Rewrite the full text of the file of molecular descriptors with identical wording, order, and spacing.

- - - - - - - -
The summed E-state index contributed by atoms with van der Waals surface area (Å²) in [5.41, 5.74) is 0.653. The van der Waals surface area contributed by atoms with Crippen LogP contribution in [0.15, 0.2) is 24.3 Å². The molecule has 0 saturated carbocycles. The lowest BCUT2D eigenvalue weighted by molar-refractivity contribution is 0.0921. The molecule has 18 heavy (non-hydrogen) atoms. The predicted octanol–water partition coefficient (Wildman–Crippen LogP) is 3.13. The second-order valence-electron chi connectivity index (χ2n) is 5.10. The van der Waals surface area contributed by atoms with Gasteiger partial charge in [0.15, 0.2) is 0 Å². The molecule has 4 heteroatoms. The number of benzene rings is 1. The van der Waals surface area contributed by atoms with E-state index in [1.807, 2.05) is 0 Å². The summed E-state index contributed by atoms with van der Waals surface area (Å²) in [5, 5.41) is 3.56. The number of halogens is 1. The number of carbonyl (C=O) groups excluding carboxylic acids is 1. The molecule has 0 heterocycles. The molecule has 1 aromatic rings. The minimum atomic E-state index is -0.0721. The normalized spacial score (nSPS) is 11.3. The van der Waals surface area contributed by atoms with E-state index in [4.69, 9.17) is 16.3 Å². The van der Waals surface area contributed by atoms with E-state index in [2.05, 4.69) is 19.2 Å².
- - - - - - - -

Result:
The summed E-state index contributed by atoms with van der Waals surface area (Å²) in [5.41, 5.74) is 0.653. The van der Waals surface area contributed by atoms with Crippen LogP contribution in [0.15, 0.2) is 24.3 Å². The molecule has 0 saturated carbocycles. The lowest BCUT2D eigenvalue weighted by molar-refractivity contribution is 0.0921. The molecule has 18 heavy (non-hydrogen) atoms. The predicted octanol–water partition coefficient (Wildman–Crippen LogP) is 3.13. The second-order valence-electron chi connectivity index (χ2n) is 5.10. The van der Waals surface area contributed by atoms with Gasteiger partial charge in [0.15, 0.2) is 0 Å². The molecule has 4 heteroatoms. The number of benzene rings is 1. The van der Waals surface area contributed by atoms with E-state index in [1.807, 2.05) is 0 Å². The summed E-state index contributed by atoms with van der Waals surface area (Å²) in [5, 5.41) is 3.56. The number of halogens is 1. The number of carbonyl (C=O) groups excluding carboxylic acids is 1. The molecule has 0 heterocycles. The molecule has 1 aromatic rings. The minimum atomic E-state index is -0.0721. The normalized spacial score (nSPS) is 11.3. The van der Waals surface area contributed by atoms with E-state index in [4.69, 9.17) is 16.3 Å². The van der Waals surface area contributed by atoms with E-state index in [2.05, 4.69) is 19.2 Å².